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Bright Shiny Objects

September 15, 2014

Headshot_maria_mottolaI like Alec Baldwin. I really do. He's sassy and good-looking. He's got a great head of hair and that instantly recognizable deep, silky, authoritative voice lulls you in whether he's cueing up classical music, bossing Liz Lemon around, or sharing intimacies with celebrity friends on "Here's the Thing." He's also sometimes unapologetically audacious.

So why would it bother me that he's going to be the keynote speaker at the Independent Sector conference in Seattle?  I mean, I've been on conference planning committees and I know you need a big name to entice people to log off email and travel great distances to talk to one another. I admit, Alec Baldwin is not just a pretty face. He's a smart guy with strong opinions who hasn't shied away from politics or policy issues.

So in some ways I should not have been surprised to see his photo pop up in an email with a banner announcing "Summer Surprise! Alec Baldwin will be the plenary speaker at the Independent Sector Annual Conference in Seattle."

But honestly, the whole idea is kind of depressing. While it may be a coup to snag Alec Baldwin as a speaker, to give him the spotlight at this particular point in his career feels like we won the celebrity consolation prize. It feels, truth be told, a little desperate.

Did we forget that just a year ago Alec Baldwin allegedly hurled angry homophobic insults (more than once) at reporters? Yes, he tried to make things better, but he ended up making things worse with a meandering screed he penned for a New York magazine blog that rationalized his actions by blaming an aggressive press corps that "made him do it."  It was an epic read: half mea culpa, half angry diatribe. Watching Baldwin turn himself inside out so thoroughly and so frantically elicited the same feeling you get from craning your neck to look at an accident you know you should avert your gaze from.

Am I shallow to care so much about which celebrity gets the coveted slot of opening the seminal gathering of professionals in my field? It's just a way to get us there, right? Like children, we need a bright shiny object to draw our attention. But I can't help but feel like the choice of Baldwin as a plenary speaker says something a little pathetic about nonprofits and the direction in which we're headed. There is no shortage in our field of courageous, interesting people who inspire and excite our imaginations. We see them every day. They are doers. They provoke. They don't let us off the hook. They act without asking for much in return. We would follow them anywhere. Some of them are even famous.

Choosing Alec Baldwin is a signal that what distinguishes our sector from other sectors is growing increasingly blurred. How independent are we if we have to hustle for attention with a "Summer Surprise" email that may well have been mistaken for an end-of-season promotion from Macy's? We've resorted to "Survivor: Celebrity Edition" to attract attention to ourselves. I don't begrudge Alec Baldwin his time in the spotlight, but why agree to be a stop on one of his (many) redemption tours?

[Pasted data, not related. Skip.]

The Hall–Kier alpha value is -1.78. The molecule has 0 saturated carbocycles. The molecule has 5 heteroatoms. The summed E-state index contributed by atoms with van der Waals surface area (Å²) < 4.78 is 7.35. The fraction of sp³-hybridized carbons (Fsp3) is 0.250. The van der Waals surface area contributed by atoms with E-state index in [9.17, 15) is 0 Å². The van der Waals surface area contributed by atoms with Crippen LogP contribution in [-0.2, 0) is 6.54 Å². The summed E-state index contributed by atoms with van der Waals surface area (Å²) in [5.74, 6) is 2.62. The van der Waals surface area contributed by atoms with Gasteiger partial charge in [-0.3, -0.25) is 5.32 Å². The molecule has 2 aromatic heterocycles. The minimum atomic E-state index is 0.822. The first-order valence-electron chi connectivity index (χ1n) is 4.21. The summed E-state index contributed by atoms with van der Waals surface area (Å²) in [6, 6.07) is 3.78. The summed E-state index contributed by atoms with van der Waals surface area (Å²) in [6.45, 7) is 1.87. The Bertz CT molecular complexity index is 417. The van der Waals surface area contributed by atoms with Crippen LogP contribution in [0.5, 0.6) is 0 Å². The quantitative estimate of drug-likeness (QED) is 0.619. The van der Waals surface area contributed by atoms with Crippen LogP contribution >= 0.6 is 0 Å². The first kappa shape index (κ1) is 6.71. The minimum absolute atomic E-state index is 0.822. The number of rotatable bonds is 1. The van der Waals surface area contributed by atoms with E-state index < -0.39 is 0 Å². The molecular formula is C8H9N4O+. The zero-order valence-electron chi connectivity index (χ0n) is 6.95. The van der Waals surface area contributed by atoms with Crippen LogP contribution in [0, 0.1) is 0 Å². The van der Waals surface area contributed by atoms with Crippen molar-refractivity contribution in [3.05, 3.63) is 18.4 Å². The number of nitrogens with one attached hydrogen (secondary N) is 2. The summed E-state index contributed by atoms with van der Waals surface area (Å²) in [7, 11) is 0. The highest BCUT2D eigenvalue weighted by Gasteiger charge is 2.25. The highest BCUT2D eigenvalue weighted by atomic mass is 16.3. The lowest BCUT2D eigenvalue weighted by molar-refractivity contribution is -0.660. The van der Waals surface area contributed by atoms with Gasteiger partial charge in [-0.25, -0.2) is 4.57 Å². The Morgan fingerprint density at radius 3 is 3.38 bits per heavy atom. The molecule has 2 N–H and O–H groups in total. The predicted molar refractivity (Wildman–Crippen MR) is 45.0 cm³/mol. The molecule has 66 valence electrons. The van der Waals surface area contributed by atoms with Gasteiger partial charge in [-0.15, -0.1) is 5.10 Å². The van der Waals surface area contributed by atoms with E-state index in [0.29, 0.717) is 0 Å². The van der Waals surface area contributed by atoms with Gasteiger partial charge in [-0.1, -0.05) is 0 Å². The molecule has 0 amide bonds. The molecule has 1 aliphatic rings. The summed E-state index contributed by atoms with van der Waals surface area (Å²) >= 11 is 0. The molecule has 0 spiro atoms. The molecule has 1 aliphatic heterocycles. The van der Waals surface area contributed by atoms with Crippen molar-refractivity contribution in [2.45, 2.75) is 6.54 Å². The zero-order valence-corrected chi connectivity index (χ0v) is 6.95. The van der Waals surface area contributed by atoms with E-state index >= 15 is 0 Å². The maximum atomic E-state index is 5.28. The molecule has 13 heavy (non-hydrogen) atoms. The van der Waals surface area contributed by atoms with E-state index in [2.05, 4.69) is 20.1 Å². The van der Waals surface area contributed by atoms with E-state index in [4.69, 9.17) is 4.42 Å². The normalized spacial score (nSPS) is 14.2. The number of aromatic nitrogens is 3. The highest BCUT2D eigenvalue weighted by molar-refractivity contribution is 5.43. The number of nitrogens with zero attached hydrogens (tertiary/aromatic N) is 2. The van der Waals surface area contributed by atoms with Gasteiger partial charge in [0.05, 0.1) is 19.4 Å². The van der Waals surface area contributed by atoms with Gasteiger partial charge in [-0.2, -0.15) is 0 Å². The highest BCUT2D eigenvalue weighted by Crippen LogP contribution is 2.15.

After all, there is no shortage of outlets for celebrities. There are few outlets, on the other hand, that celebrate or even pay much attention to the people we encounter on a regular basis in our nonprofit work. When Peter Frumkin described nonprofits as "responding to the deeply rooted need of individuals to be part of something bigger than themselves," he wasn't talking about rich and famous actors.  He was talking about our collective aspirations to make the world a more just and equitable place. That is what makes our field different and distinguishes it from business as usual.

Maria Mottola is executive director of the New York Foundation, one of the oldest foundations in the United States and a longtime supporter of community organizing and advocacy in New York City. 

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Maria, what a smart observation you make here. Thank you for parsing it out with such clarity. It's been going on for far too long & someone from the battlefields which your sector bravely takes on would be more meaningful & substantive to your members.

I hope this event features some of these people with the same respect they're according Alec Baldwin. They deserve it.

Well said Maria. There are so many brilliant, hard-working and dedicated people in the not for profit sector to whom I would far rather listen and celebrate, and from whom we can learn and gain inspiration to keep going.

Articulate counter-perspective, but I think it ignores the fact that Independent Sector looks and acts like a trade association--yes an association of philanthropically engaged organizations--but a trade association nonetheless. It educates members on issues and advocates for policies that are advantageous to the group, it provides networking opportunities and like all trade associations this culminates in a big, annual conference which helps frame/justify the organization. Therefore attracting members' attention and attendance is important (for any trade association)--and having a "celebrity" never hurts.

yes, regrettable if not tacky. and it raises larger questions about what motivates us to attend such gatherings, and the values of those in a position of authority who decide the format and the featured.

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